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so these growers are growing it semi illegally. they're selling it out of state but they're also selling it in state, which is legal. of course the cartel. hypothetical fiction. wants to move in like a walmart would move in on a niche business and take it over. learn their techniques. >> you've been to south america a lot. you've been very outspoken about the way mexico has treated the drug war. what is the simplistic answer do you think? >> this war on drugs got bigger since 1970 when nixon declared it. it's gotten huge. >> it hasn't worked, has it? >> and the mexican economy would die without it because they need the money. it goes into their legitimate economy. it's bigger than tourism. it's bigger than oil. it's bigger than remissions from their mexican immigrants back to their country. it's huge in this country. >> given the importance to a country like mexico's economy through this back economy, what do you do?
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>> if you declared -- if there were no war on drugs, the mexican economy would have to -- would dry up. i don't know. even the banks would dry up. it couldn't happen overnight. you'd have to move in a direction to decriminalize it first of all. because in america we're suffering greatly. not only do we have a huge dea with a huge budget. homeland security's involved. we have, you know, we've militarized the war on drugs. we've made enemies. we've made them into narco states almost. as a result our prisons too. 50% of our prison system in america is victimless crimes. people who have never hurt anybody. they're in for marijuana and various charges. that have nothing to do with punishment. it's a medical issue. and i think we have to move to decriminalization and legalization. >> let's take a break. come back and talk a bit more about "savages" and also about politics. maybe a dash of religion. >> mention the film. >> i started with the film.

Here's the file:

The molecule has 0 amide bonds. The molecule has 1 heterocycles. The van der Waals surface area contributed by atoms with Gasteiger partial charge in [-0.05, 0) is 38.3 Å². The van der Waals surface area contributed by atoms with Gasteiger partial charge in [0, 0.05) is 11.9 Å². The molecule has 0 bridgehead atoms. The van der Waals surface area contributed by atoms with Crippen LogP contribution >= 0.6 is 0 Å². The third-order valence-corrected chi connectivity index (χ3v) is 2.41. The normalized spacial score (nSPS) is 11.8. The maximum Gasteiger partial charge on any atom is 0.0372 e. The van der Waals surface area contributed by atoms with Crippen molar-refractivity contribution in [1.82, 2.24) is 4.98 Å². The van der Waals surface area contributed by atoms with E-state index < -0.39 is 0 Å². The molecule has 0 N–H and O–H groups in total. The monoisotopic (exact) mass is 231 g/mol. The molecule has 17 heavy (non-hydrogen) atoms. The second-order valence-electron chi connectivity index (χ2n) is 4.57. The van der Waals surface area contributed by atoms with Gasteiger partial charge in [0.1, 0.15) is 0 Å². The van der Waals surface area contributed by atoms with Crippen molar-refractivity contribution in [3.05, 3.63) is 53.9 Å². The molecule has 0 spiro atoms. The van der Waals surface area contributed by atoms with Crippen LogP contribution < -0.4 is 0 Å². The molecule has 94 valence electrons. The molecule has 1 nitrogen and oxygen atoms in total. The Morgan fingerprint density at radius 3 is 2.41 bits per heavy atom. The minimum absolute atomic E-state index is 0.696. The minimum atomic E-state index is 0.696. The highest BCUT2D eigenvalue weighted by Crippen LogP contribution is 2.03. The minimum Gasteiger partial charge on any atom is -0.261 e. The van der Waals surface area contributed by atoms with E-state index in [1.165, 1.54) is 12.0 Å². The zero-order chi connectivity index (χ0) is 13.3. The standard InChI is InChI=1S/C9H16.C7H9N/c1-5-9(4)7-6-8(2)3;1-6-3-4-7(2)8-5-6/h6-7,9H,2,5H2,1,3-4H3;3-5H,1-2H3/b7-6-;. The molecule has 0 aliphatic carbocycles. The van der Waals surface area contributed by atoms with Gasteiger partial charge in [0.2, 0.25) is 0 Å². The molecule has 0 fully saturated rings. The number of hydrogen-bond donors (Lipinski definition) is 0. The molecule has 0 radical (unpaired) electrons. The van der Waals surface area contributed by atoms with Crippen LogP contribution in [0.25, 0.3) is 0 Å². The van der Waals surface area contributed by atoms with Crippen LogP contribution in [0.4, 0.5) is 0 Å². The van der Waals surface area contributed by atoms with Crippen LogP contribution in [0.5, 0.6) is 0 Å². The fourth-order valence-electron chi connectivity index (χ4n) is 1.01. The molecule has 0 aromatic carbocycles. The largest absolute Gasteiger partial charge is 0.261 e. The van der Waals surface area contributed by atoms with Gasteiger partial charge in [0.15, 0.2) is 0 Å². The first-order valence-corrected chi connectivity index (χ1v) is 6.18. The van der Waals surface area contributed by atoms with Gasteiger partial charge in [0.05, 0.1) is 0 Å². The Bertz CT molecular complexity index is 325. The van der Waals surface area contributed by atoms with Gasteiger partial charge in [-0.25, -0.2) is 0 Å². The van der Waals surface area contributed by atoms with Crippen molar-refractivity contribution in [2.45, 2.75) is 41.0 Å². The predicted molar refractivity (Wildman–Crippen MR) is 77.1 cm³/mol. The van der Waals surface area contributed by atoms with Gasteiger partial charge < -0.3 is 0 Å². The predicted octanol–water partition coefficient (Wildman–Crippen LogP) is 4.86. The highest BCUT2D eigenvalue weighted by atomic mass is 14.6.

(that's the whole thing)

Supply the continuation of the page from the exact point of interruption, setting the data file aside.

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i said "savages" first. then i got to [ bleep ]
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greed works. greed clarifies, cuts through and captures the essence of the evolutionary spirit. greed in all of its forms. greed for life. for money. for love. knowledge. has marked the upward surge of mankind. and greed -- you mark my words -- will not only save teldar paper but that other malfunctioning corporation called the usa. >> his role as a quintessential corporate raider gordon gekko. do you ever wish you hadn't done that particular scene, the "greed is good" scene? >> no, i love it, it's powerful. the movie works. it still does. it set up what's going on in our capitalism right now. >> when you saw what unfolded, the greed is good, a lot of people took it at face value? >> you know, the movie -- the vietnam movies too.